(originally published April 1, 2004)
Text and photos by SCOTT FYBUSH
Nestled in the bucolic suburban hills of eastern Westchester County sits one of New York’s – and America’s – in fact, the world’s – most unusual small radio stations.
Among radio enthusiasts, WVWA (900) is best remembered for its early-seventies experiment with the “Nine!” format, a high-energy, monosyllabic top-40 mix that paved the way for the Qs and Zs and Kisses and Blinks (especially, one suspects, the Blinks) for generations to come.
And while the “Nine”-era WVWA was justly acclaimed for jocks like the legendary Johnny West and for its wild promotions (all chronicled in great depth at the wvwa.com tribute site), Tower Site of the Week has been researching the station’s earlier history (for our upcoming book The Airwaves of Metro Eastern Westchester, Volume Two) – and what a history the station had in its early years!
WVWA signed on April 1, 1947 under the calls “WLAW,” founded by a group of veterans recently returned from the European front. For reasons not entirely clear in the FCC’s files, the station was erroneously issued a callsign that was already in use in Massachusetts, and its profile was so low in the broadcasting community at first that more than a year elapsed before anyone noticed and the Pound Ridge calls were changed to WVWA.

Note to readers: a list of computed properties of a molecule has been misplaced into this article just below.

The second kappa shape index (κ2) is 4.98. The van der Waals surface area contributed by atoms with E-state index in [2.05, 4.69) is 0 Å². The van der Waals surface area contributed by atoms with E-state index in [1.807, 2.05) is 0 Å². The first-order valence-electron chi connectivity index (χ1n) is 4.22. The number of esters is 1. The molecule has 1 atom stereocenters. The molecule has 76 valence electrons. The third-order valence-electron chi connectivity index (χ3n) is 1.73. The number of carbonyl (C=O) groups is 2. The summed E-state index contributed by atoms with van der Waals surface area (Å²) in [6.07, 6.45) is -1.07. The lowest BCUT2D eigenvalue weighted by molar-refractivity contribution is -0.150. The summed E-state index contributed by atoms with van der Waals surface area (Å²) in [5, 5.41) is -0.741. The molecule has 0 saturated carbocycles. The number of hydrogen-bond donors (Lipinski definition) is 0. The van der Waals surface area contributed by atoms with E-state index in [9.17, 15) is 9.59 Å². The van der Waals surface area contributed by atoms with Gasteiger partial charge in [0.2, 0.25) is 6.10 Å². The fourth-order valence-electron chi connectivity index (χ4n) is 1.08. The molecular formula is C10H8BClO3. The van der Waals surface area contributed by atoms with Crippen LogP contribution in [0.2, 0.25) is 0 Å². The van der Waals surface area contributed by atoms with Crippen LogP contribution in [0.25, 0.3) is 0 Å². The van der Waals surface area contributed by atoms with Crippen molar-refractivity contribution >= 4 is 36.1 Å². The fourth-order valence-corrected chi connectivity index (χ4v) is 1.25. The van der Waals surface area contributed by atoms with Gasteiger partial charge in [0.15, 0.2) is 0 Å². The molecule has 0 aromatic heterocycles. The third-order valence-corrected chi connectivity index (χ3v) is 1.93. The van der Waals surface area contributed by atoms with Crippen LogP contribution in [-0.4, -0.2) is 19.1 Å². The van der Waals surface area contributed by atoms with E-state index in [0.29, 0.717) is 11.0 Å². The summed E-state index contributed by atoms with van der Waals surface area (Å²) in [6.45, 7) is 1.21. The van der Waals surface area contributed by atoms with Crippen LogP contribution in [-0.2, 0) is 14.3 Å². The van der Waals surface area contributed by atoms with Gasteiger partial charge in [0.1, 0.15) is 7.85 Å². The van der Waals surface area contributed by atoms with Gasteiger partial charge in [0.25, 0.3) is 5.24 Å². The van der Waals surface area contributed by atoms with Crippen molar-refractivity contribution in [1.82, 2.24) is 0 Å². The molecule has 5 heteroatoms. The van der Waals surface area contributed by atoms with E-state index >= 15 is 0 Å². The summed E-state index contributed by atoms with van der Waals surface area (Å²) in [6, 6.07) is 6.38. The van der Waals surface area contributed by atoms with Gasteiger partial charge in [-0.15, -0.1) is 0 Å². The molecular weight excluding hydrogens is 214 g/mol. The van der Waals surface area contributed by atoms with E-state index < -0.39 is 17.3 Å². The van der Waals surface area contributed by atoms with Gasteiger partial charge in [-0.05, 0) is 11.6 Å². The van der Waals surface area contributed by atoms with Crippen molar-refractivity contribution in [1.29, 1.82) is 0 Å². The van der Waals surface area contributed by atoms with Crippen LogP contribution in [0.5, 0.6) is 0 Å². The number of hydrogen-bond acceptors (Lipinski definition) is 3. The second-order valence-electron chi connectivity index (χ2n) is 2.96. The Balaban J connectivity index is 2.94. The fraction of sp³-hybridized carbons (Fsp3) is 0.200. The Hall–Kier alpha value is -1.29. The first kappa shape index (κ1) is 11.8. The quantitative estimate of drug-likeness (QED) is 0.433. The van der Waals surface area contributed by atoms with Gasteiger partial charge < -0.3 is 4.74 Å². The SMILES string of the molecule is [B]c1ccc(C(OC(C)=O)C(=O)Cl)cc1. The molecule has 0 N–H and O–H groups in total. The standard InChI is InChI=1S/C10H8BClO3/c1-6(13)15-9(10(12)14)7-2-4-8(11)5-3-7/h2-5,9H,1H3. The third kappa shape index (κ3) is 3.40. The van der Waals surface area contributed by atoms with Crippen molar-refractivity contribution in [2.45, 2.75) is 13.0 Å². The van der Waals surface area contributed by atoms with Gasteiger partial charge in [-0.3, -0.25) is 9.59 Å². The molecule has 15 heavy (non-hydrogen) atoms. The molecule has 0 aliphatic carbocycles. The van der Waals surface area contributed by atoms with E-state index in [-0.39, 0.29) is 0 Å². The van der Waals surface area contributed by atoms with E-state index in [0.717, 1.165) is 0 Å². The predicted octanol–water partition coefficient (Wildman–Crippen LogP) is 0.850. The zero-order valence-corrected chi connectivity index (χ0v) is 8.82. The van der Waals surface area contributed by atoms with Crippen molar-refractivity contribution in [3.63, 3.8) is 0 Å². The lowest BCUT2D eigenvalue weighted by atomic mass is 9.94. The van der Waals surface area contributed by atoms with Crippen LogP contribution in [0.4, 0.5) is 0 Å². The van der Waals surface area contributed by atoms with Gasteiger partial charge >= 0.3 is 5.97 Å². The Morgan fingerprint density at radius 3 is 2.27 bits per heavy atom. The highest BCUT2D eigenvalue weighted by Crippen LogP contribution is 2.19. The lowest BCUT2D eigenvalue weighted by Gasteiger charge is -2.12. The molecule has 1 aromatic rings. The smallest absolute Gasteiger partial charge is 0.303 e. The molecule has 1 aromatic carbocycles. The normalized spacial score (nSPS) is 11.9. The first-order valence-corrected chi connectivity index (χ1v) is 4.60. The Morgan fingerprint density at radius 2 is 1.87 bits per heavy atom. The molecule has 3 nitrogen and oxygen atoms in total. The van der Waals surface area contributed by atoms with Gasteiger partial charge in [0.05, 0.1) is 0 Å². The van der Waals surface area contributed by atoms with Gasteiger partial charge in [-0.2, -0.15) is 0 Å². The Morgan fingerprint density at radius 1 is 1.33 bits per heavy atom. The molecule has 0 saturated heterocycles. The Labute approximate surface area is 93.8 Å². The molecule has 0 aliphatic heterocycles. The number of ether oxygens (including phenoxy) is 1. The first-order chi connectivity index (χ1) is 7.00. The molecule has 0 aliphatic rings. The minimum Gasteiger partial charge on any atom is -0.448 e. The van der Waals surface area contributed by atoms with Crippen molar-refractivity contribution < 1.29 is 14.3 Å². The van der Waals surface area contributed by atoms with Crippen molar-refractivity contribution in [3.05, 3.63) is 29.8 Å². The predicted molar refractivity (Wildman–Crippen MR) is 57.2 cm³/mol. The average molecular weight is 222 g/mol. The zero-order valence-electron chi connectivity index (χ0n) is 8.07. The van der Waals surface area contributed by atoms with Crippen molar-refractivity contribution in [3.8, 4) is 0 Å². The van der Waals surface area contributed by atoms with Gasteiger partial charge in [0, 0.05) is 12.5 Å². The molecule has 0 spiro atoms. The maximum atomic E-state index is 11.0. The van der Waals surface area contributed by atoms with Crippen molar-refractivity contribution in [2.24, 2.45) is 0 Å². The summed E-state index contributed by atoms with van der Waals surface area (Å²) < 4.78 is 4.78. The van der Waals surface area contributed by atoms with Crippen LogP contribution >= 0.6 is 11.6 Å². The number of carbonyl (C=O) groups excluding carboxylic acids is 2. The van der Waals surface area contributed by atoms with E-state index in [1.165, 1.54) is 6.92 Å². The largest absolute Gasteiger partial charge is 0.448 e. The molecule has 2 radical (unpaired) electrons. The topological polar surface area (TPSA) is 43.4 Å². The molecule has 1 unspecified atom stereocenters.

It is not commonly known that the WLAW founders in fact applied for and were granted an FM construction permit as well, the last to be granted on the old 42-50 MHz band. “W99PR” would have operated at 49.9 MHz, but the money ran out not long after WLAW built its unique 90-foot Blaw-Knox tower. (In fact, a 65-foot-wide capacitance hat that was to be built atop the tower also was never built, perhaps explaining the legendarily bad signal AM 900 has had most of its life.)